12v for full brightness, and a standard 470 ohm resistor will lower the brightness quite well for a running light.
I am not sure how to use the LED Resistor Calculator. But if I wanted only to use one of these in my car what resistor would I need. - by Juan (Texas)
You should try the prewired superflux LED.
Which two leads are positive, and which ones are negative; and how do the leads correspond with the polarity corner? Also, I noticed two of the leads have holes in them...what are they for? Thanks. - by Charles (Shreveport, LA)
The two leads with the holes in them are positive, the other two are negative. No specific reason for the holes other than to help identify the polarity.
Which is brighter, this Superflux 4 chip or the High Power 1 watt? Sorry but the terminology is a little confusing to me. - by Steve (Dallas)
The high power 1 watt is brighter.
I bought a set of after market headlamps for my 2005 magnum & each lamp has 3 of these lites. They burned out. I was recommended to you by a fellow car buff. How do I replace them. Do they just come out of the little plug in sockt? I can use the new ones that you have? Because what you have is exactly what I am looking for. As long as I can remove the old ones from the small fixture that looks like a bulb. - by Ish (Chicago, Il)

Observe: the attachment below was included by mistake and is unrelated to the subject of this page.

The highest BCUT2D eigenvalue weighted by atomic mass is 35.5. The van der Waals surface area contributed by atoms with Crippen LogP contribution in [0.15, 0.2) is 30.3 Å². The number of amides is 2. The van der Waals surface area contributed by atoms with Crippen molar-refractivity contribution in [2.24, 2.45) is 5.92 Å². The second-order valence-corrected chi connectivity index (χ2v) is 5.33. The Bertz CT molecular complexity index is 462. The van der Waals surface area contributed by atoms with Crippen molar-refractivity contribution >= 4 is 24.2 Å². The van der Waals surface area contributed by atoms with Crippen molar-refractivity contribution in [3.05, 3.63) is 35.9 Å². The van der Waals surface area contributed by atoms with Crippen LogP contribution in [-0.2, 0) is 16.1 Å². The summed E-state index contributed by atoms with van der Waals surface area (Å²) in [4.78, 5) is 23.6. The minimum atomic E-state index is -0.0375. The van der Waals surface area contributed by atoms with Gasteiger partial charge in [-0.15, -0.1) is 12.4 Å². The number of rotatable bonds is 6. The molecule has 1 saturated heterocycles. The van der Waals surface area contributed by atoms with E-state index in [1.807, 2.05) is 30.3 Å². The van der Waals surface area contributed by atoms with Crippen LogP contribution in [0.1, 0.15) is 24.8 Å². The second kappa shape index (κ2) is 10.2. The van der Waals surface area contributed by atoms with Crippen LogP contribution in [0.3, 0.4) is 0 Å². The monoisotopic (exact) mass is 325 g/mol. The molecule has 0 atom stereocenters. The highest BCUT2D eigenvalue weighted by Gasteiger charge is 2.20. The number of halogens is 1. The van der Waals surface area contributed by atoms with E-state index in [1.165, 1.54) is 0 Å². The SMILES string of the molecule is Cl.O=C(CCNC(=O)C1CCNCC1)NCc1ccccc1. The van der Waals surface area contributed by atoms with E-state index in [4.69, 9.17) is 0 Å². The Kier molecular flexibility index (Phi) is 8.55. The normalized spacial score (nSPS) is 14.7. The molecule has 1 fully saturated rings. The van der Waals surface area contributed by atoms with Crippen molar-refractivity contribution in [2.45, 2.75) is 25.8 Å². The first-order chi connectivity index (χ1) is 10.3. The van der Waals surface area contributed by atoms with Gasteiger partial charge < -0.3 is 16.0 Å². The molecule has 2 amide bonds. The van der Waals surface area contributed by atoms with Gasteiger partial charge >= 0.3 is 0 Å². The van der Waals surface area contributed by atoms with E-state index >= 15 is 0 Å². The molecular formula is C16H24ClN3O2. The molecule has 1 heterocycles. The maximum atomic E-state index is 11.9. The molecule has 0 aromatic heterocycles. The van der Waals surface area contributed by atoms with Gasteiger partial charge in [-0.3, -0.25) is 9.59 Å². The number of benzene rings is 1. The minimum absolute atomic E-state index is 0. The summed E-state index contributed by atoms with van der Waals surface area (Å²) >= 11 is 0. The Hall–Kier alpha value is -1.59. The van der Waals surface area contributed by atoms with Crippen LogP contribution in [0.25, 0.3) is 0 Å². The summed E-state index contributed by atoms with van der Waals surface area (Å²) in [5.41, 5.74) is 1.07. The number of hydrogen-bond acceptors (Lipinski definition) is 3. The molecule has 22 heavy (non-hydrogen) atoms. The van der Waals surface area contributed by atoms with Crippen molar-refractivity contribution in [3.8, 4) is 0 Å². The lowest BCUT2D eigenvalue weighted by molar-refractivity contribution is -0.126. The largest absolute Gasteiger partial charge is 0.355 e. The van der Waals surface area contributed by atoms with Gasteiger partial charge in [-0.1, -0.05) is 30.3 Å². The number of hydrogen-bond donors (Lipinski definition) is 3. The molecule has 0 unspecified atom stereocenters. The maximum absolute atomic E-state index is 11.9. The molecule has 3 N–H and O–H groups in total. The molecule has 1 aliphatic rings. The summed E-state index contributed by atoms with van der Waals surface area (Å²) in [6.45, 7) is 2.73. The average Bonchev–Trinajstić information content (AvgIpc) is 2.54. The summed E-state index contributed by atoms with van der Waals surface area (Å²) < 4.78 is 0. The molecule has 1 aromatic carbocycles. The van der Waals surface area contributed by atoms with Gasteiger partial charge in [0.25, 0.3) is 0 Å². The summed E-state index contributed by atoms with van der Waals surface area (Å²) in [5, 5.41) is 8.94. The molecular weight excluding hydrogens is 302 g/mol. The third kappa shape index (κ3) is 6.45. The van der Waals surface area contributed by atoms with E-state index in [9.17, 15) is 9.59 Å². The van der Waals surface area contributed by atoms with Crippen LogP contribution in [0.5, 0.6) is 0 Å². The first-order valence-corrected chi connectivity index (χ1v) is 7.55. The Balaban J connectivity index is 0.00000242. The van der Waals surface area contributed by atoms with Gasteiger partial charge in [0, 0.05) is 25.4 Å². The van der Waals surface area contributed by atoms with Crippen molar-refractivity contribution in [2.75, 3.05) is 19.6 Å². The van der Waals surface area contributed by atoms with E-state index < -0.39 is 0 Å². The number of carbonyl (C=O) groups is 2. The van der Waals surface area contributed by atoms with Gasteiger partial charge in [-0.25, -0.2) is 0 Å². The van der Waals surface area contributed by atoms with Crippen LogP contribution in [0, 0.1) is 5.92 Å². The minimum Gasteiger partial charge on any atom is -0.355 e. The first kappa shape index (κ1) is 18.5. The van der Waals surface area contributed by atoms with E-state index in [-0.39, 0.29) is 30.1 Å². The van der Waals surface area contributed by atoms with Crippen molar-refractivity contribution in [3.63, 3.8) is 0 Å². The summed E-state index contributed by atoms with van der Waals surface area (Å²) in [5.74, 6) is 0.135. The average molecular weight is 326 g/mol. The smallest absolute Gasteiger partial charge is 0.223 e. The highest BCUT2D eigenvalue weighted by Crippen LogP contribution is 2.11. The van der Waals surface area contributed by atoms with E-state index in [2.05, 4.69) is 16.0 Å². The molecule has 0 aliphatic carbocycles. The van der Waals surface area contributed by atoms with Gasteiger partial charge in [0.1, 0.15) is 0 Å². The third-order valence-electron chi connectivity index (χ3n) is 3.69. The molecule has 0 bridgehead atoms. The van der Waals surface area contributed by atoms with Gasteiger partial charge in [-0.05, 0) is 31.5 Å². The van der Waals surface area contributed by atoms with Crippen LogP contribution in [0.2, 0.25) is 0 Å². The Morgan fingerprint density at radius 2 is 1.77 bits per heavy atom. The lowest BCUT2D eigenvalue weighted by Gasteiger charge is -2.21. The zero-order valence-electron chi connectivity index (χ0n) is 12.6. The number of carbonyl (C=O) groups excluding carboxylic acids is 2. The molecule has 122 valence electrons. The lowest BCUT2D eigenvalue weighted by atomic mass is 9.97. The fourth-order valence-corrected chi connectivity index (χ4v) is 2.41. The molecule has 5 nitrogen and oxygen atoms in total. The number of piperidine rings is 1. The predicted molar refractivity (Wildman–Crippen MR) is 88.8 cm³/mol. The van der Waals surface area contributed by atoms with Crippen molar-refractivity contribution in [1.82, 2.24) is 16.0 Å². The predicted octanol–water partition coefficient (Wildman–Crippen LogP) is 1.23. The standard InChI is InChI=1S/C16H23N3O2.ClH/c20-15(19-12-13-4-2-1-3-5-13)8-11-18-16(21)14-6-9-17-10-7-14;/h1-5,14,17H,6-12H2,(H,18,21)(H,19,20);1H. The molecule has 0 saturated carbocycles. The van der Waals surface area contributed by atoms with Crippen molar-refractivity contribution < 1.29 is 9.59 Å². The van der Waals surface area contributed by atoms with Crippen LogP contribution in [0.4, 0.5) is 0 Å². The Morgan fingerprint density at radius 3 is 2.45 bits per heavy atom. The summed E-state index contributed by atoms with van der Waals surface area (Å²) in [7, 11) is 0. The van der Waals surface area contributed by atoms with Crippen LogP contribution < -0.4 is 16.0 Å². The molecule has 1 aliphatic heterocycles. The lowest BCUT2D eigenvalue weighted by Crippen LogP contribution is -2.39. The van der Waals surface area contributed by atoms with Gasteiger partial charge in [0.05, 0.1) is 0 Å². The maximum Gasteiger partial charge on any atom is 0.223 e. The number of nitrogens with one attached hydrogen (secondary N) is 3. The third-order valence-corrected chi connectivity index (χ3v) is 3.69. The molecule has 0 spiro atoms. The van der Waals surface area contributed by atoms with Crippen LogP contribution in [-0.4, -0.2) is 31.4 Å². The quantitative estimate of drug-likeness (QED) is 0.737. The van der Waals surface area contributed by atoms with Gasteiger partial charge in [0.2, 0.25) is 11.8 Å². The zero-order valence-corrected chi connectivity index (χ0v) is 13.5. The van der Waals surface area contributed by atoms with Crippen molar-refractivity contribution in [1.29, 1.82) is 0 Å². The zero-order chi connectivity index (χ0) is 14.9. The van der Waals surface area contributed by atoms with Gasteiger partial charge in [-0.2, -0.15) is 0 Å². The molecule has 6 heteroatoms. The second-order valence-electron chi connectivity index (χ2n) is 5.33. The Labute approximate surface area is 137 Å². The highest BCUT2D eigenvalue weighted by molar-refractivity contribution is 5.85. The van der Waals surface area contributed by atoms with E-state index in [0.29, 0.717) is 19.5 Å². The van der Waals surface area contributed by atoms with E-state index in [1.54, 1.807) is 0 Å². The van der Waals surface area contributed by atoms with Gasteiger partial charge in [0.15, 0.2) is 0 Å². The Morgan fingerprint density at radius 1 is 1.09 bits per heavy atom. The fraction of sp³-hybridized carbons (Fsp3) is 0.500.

This probably wouldn't be a plug-n-play type of thing.
You would probably have to do some un-soldering and re-soldering.
We can't say for sure.
are these or can they be made water resistant/water proof

and can I wire just one by itself to a 12v power source without a resistor, or does it have to be more than that in order to wire them without a resistor? - by John (Las Vegas, NV)
These are "loose" LEDs. They are not waterproof and they do not work directly on 12 volts.

You should really check out our Pre-wired SuperFlux LEDs which are waterproof and work on 12 volts!
How long is the life on these leds?
When driven correctly, this product can last 50,000 hours.
do these leds need a resistor? if so how many and how long is the life on these? - by Frankie
Please use our LED resistor calculator:


At 12V, voltage drop of 3.5, and 80mA the recommended resistor is 120 ohm.
What is the official viewing angle of the Superflux 4-Chip? - by George (Still on earth for t)
About 90 degrees of focused light.
What is the Lumen rating on these LEDs? - by Tim (Souther CA)
These are approximate mcd and lumen ratings:

Blue: 1500-2000 = 4.7-6.2
Green: 4500-5000 = 14.1-15.7
Red: 2500-3000 = 7.8-9.4
White: 9000-10000 = 28.2-31.4
Yellow: 1000-1500 = 3.1-4.7
If i bought the pre-wired onces, can you run those in series of 4 (blue) without resistors, and if so would it be less bright? if i got these, i could run a series of 4 with no resistors, but how do i connect the led's to the wire, would i have to run 2 wires? im confused about the 4 prongs. - by Jordan (Virginia Beach)